Zena Crown Vineyard Slope Pinot Noir 2013
At the Slope, the Zena Crown Vineyard shifts to face due south, encouraging perfect ripeness and maximum phenolic development. The Slope is a dark, brooding Pinot Noir of great density despite a modest 12.7% alcohol. Its flavor spectrum is similarly deep and concentrated, where the fragrant, easy air of spring surrenders to more complicated notes of warm leather, dried mushrooms, Maillard reactions, game, and umami.
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Since its third leaf, Zena Crown Vineyard Pinot Noir has been subject to multiple interpretations; it became a sought-after single-vineyard designate for top producers like Beaux Freres, Soter, and Penner-Ash. With the 2013 harvest, however, Zena Crown emerged as a true Oregon domaine. As they adapt to its rhythms and natural oscillations, they seek to explore and manifest the singular voice of this special plot of land, in accordance with the remote and rugged beauty of the Eola-Amity Hills.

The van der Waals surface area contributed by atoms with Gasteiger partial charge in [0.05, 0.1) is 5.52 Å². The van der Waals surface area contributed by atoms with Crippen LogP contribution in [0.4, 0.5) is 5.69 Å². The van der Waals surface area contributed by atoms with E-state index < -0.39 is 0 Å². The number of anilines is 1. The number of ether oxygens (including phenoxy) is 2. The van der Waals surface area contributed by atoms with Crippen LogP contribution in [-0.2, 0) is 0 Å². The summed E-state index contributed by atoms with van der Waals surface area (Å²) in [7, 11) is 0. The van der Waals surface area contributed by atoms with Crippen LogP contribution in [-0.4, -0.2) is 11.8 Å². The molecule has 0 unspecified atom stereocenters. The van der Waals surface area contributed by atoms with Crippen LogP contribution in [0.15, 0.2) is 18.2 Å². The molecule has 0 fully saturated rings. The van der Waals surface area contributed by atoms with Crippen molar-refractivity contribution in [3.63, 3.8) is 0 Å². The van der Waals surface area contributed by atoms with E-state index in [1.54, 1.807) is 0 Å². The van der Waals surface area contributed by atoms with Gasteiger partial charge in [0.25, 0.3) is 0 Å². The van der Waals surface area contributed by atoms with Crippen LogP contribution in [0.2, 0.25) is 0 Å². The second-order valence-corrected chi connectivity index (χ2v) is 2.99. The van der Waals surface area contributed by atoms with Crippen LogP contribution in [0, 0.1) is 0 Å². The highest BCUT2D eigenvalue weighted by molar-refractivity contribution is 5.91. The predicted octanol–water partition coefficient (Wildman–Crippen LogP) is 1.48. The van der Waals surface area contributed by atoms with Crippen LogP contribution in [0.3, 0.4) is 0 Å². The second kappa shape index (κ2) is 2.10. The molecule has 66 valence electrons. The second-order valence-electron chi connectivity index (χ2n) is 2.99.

Running north to south, adjacent to the Willamette River, the Eola-Amity Hills AVA has shallow and well-drained soils created from ancient lava flows (called Jory), marine sediments, rocks and alluvial deposits. These soils force vine roots to dig deep, producing small grapes with great concentration.
Like in the McMinnville sub-AVA, cold Pacific air streams in via the Van Duzer Corridor and assists the maintenance of higher acidity in its grapes. This great concentration, combined with marked acidity, give the Eola-Amity Hills wines—namely Pinot noir—their distinct character. While the region covers 40,000 acres, no more than 1,400 acres are covered in vine.
Thin-skinned, finicky and temperamental, Pinot Noir is also one of the most rewarding grapes to grow and remains a labor of love for some of the greatest vignerons in Burgundy. Fairly adaptable but highly reflective of the environment in which it is grown, Pinot Noir prefers a cool climate and requires low yields to achieve high quality. Outside of France, outstanding examples come from in Oregon, California and throughout specific locations in wine-producing world. Somm Secret—André Tchelistcheff, California’s most influential post-Prohibition winemaker decidedly stayed away from the grape, claiming “God made Cabernet. The Devil made Pinot Noir.”